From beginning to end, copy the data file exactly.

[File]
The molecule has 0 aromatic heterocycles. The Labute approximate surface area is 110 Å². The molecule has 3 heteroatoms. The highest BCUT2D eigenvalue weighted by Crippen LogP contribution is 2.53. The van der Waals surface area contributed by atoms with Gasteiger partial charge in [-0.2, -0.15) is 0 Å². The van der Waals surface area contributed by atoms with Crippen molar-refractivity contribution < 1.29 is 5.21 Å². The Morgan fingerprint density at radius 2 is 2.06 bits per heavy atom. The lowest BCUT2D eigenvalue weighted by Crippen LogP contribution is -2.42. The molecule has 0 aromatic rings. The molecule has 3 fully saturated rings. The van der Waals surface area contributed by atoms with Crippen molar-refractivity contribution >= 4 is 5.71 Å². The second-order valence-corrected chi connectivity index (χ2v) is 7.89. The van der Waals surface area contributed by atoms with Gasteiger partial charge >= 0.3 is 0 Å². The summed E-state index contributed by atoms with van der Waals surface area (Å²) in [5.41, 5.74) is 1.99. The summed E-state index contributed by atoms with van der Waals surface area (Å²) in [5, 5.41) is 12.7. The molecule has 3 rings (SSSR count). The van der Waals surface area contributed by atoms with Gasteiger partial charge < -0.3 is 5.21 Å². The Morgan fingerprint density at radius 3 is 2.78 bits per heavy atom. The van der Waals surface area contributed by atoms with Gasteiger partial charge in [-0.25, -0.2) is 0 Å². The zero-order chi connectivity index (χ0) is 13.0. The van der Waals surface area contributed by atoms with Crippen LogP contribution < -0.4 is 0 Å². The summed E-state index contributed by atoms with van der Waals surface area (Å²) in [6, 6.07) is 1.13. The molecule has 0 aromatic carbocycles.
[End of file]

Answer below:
The molecule has 0 aromatic heterocycles. The Labute approximate surface area is 110 Å². The molecule has 3 heteroatoms. The highest BCUT2D eigenvalue weighted by Crippen LogP contribution is 2.53. The van der Waals surface area contributed by atoms with Gasteiger partial charge in [-0.2, -0.15) is 0 Å². The van der Waals surface area contributed by atoms with Crippen molar-refractivity contribution < 1.29 is 5.21 Å². The Morgan fingerprint density at radius 2 is 2.06 bits per heavy atom. The lowest BCUT2D eigenvalue weighted by Crippen LogP contribution is -2.42. The molecule has 0 aromatic rings. The molecule has 3 fully saturated rings. The van der Waals surface area contributed by atoms with Crippen molar-refractivity contribution >= 4 is 5.71 Å². The second-order valence-corrected chi connectivity index (χ2v) is 7.89. The van der Waals surface area contributed by atoms with Gasteiger partial charge >= 0.3 is 0 Å². The summed E-state index contributed by atoms with van der Waals surface area (Å²) in [5.41, 5.74) is 1.99. The summed E-state index contributed by atoms with van der Waals surface area (Å²) in [5, 5.41) is 12.7. The molecule has 3 rings (SSSR count). The van der Waals surface area contributed by atoms with Gasteiger partial charge < -0.3 is 5.21 Å². The Morgan fingerprint density at radius 3 is 2.78 bits per heavy atom. The van der Waals surface area contributed by atoms with Gasteiger partial charge in [-0.25, -0.2) is 0 Å². The zero-order chi connectivity index (χ0) is 13.0. The van der Waals surface area contributed by atoms with Crippen LogP contribution < -0.4 is 0 Å². The summed E-state index contributed by atoms with van der Waals surface area (Å²) in [6, 6.07) is 1.13. The molecule has 0 aromatic carbocycles.